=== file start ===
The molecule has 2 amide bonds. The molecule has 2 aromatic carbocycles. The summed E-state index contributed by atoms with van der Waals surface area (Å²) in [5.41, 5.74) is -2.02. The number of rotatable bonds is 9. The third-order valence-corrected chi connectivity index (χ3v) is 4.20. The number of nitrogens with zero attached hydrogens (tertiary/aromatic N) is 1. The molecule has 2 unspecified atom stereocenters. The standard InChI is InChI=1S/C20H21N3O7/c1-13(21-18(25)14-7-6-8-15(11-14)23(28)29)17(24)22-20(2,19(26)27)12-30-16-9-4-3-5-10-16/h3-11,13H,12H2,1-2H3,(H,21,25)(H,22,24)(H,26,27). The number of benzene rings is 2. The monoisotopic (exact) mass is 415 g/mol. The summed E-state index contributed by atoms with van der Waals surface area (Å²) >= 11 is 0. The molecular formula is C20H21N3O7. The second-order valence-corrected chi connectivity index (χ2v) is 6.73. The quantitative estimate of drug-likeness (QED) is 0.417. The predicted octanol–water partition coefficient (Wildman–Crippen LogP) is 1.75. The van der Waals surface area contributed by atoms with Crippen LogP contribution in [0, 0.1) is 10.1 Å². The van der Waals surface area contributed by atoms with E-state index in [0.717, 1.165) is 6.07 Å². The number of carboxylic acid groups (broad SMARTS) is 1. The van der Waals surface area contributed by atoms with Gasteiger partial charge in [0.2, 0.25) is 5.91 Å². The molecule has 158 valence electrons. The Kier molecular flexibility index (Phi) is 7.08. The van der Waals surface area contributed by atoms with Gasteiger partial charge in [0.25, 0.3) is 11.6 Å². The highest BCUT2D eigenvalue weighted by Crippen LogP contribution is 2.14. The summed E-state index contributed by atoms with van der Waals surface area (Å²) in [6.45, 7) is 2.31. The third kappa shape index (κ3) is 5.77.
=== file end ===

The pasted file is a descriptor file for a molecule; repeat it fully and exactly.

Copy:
The molecule has 2 amide bonds. The molecule has 2 aromatic carbocycles. The summed E-state index contributed by atoms with van der Waals surface area (Å²) in [5.41, 5.74) is -2.02. The number of rotatable bonds is 9. The third-order valence-corrected chi connectivity index (χ3v) is 4.20. The number of nitrogens with zero attached hydrogens (tertiary/aromatic N) is 1. The molecule has 2 unspecified atom stereocenters. The standard InChI is InChI=1S/C20H21N3O7/c1-13(21-18(25)14-7-6-8-15(11-14)23(28)29)17(24)22-20(2,19(26)27)12-30-16-9-4-3-5-10-16/h3-11,13H,12H2,1-2H3,(H,21,25)(H,22,24)(H,26,27). The number of benzene rings is 2. The monoisotopic (exact) mass is 415 g/mol. The summed E-state index contributed by atoms with van der Waals surface area (Å²) >= 11 is 0. The molecular formula is C20H21N3O7. The second-order valence-corrected chi connectivity index (χ2v) is 6.73. The quantitative estimate of drug-likeness (QED) is 0.417. The predicted octanol–water partition coefficient (Wildman–Crippen LogP) is 1.75. The van der Waals surface area contributed by atoms with Crippen LogP contribution in [0, 0.1) is 10.1 Å². The van der Waals surface area contributed by atoms with E-state index in [0.717, 1.165) is 6.07 Å². The number of carboxylic acid groups (broad SMARTS) is 1. The van der Waals surface area contributed by atoms with Gasteiger partial charge in [0.2, 0.25) is 5.91 Å². The molecule has 158 valence electrons. The Kier molecular flexibility index (Phi) is 7.08. The van der Waals surface area contributed by atoms with Gasteiger partial charge in [0.25, 0.3) is 11.6 Å². The highest BCUT2D eigenvalue weighted by Crippen LogP contribution is 2.14. The summed E-state index contributed by atoms with van der Waals surface area (Å²) in [6.45, 7) is 2.31. The third kappa shape index (κ3) is 5.77.